President Biden said Monday diabetes sufferers would no longer have to ration insulin and Americans would see lower prices at the pharmacy counter under his social-welfare legislation.
In a bid to build momentum for the multitrillion-dollar bill that passed the House but faces a rewrite in the Senate, Mr. Biden said the millions of Americans who need insulin to live will pay no more than $35 per month out-of-pocket under any kind of health plan.
He also said people without insurance can get covered through expanded federal subsidies for Obamacare under his bill.
He touted the provisions after recounting tales of people rationing insulin or sharing their medicine with other diabetics.
“Shame on us as a nation, we can’t do better than this,” Mr. Biden said. “It’s enough. Enough. Nobody has held the manufacturers accountable until now.”
The social-welfare bill also says Medicare, for the first time, would be empowered to negotiate the price of 10 life-saving drugs starting in 2023. The list of drugs eligible for negotiation would increase over time.
“All of us, whatever our background, our age, where we live we can agree that prescription drugs are outrageously expensive in this country,” Mr. Biden said. “It doesn’t need to be that way.”
Mr. Biden said drugmakers will face a “steep” excise tax if they raise prices on drugs higher than the rate of inflation, and the deal further caps out-of-pocket costs for Medicare beneficiaries to $2,000 per year.
The House approved the social welfare bill, 220 votes to 213, in mid-November but it faces a tougher test in the Senate, where Democrats cannot afford to lose a single vote in the evenly divided chamber.
“We need the Senate to follow the House of Representatives’ lead and pass my ‘Build Back Better’ bill,” Mr. Biden said.
Americans often cite drug prices as a source of worry, particularly as specialized drugs for conditions like hepatitis C and Alzheimer’s come onto the market with great promise, but with eye-popping prices to match.
Solutions are hard to find.
Drug and insurance lobbies point the finger at each other, while politicians bicker over how much government intervention will cut into drugmakers’ profits, resulting in job losses and/or hindering the discovery of new cures.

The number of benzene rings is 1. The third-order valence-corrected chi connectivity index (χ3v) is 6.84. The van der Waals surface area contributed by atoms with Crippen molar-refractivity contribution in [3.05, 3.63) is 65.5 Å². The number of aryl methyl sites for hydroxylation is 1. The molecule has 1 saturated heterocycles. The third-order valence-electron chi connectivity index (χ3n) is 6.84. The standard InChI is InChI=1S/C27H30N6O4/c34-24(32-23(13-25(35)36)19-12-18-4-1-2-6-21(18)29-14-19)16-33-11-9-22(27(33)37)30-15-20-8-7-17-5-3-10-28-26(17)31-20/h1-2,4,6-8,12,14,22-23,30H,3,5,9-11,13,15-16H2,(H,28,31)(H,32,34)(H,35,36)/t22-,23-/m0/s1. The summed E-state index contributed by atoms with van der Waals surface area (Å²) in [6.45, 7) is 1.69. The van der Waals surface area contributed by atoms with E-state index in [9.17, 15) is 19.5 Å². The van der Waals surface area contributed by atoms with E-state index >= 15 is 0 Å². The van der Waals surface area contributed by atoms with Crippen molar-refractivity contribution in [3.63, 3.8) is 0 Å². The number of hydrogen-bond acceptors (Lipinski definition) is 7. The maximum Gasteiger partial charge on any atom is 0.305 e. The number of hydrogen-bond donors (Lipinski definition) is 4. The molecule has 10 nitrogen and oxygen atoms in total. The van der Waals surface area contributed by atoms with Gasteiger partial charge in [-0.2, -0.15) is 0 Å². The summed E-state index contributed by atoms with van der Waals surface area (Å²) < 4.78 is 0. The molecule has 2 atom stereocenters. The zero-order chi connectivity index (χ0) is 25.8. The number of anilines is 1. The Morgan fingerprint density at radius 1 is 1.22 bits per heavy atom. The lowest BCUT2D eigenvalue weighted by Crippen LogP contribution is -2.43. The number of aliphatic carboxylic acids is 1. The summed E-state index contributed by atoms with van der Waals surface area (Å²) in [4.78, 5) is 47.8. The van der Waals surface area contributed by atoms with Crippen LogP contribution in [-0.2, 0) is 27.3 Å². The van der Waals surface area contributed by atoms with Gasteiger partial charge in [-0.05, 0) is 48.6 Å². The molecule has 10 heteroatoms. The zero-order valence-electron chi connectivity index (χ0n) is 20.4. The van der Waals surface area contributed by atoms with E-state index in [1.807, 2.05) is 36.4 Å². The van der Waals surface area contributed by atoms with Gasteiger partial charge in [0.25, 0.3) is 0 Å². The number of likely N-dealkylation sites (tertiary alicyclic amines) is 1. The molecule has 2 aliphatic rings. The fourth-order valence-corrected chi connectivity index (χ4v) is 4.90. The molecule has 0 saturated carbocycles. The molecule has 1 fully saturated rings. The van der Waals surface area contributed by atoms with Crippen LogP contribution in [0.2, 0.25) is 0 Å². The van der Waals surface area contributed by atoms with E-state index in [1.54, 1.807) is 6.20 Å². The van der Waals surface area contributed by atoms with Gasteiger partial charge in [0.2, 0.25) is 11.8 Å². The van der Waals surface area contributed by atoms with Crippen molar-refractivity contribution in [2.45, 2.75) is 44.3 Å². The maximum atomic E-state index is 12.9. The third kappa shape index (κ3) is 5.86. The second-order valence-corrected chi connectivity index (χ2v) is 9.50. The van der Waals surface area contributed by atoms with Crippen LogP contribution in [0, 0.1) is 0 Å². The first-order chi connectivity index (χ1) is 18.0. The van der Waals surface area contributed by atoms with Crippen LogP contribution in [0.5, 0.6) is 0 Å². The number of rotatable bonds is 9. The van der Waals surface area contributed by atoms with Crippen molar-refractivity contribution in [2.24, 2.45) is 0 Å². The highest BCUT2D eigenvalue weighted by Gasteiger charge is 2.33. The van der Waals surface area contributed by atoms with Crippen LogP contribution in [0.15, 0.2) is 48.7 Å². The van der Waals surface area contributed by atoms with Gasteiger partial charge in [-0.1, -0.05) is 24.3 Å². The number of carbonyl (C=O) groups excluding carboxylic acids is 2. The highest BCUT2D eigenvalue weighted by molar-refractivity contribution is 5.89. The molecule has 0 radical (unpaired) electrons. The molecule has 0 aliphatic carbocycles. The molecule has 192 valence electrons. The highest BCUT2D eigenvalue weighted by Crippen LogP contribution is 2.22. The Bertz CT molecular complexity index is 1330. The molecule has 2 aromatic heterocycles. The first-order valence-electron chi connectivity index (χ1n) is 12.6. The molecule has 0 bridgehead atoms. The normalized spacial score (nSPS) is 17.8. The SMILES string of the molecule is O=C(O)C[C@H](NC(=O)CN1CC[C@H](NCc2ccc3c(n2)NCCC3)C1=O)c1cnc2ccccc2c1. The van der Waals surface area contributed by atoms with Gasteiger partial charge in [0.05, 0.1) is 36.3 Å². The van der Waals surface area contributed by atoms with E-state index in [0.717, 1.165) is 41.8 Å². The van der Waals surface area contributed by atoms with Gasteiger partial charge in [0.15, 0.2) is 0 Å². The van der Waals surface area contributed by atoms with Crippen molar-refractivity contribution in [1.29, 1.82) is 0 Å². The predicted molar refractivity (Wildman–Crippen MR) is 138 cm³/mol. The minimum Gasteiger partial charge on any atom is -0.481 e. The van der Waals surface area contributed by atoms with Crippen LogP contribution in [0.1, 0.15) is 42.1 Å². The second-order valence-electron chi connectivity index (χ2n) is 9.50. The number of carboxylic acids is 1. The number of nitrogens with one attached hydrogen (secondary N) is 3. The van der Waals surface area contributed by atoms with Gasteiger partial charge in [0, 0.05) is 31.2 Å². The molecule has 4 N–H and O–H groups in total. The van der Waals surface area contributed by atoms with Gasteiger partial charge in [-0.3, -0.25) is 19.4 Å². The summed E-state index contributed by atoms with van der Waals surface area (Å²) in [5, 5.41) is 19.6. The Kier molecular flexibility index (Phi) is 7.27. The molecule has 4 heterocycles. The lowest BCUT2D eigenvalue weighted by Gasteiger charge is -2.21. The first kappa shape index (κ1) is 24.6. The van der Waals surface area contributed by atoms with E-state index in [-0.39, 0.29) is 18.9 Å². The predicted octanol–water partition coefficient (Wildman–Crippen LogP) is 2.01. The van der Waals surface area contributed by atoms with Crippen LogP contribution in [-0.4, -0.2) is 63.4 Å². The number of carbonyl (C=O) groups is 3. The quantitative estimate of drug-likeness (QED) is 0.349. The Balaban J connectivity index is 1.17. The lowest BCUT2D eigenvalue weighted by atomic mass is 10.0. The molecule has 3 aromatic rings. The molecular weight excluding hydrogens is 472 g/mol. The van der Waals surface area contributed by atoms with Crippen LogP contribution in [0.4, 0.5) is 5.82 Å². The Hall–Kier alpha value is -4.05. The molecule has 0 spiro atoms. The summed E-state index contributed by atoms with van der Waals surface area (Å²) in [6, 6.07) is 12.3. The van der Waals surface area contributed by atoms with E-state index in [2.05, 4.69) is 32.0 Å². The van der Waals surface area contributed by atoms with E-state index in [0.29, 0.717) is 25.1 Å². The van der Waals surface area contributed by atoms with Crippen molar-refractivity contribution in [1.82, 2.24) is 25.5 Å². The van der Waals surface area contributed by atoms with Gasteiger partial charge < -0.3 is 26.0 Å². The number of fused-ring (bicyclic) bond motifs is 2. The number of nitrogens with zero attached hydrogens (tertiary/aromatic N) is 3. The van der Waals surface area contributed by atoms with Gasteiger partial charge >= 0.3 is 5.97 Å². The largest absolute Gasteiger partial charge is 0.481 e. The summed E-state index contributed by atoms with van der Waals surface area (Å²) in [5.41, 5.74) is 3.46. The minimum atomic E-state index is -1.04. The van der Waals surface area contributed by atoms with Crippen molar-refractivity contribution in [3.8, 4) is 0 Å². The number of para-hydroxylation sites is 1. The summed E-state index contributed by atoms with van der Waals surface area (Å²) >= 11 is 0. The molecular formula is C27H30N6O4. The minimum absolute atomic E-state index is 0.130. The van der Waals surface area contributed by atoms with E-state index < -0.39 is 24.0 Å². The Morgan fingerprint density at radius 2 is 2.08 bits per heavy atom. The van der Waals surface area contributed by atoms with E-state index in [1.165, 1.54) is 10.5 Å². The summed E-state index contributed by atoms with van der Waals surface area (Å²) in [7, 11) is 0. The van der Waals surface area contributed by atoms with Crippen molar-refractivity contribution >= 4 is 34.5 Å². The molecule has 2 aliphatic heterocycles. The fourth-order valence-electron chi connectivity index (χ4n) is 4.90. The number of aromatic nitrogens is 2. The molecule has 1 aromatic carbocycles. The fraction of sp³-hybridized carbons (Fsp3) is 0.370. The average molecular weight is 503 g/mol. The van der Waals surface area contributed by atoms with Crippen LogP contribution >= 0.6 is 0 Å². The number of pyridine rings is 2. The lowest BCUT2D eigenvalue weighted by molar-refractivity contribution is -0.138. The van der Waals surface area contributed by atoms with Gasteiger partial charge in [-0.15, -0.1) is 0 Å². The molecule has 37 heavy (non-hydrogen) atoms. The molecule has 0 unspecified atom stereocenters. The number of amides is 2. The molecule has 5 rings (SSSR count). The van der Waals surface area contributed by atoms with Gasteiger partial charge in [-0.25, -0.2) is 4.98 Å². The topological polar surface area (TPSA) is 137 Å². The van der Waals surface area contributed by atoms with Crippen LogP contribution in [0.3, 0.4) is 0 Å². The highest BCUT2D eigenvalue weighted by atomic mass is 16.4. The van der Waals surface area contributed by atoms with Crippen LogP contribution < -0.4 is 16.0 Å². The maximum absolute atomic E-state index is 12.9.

Former President Trump made drug prices a key focus of his time in office and berated some companies into holding off on some prices increases. But many of his core ideas were withdrawn, blocked by courts or foundered in Congress before the pandemic took over as the main health concern.
Mr. Biden claimed momentum around his own plan.
“We need Congress to finish the job. Come together and make a difference in people’s lives,” he said, though later told reporters he wouldn’t set a deadline for senators. “As early as we can get it. We want to get it done no matter how long it takes.”
The Congressional Budget Office estimates that Mr. Biden’s drug provisions would reduce the federal deficit by nearly $297 billion over 10 years, although the analysts estimated the overall legislation will add upwards of $367 billion to the federal deficit.
The pharmaceutical industry is lobbying against the bill while it is revised in the Senate.
“The consequences of this heavy-handed drug pricing plan will make a broken insurance system worse and throw sand in the gears of medical progress,” Stephen J. Ubl, president and CEO of the Pharmaceutical Research and Manufacturers of America, said in condemning House passage in November.
“It will stifle continued innovation after a medicine is first approved, discourage the introduction of generics and biosimilar treatments, and undermine the robust competition that has made the Medicare Part D program a success for millions of seniors,” he said.
The president said drugmakers deserve to make a profit on life-saving drugs but there are limits.
“We can make a distinction between developing those breakthroughs,” Mr. Biden said, “and jacking up prices on a range of medicines, which have been on the market for years within making a substantive change in the medication.”
• Haris Alic contributed to this report.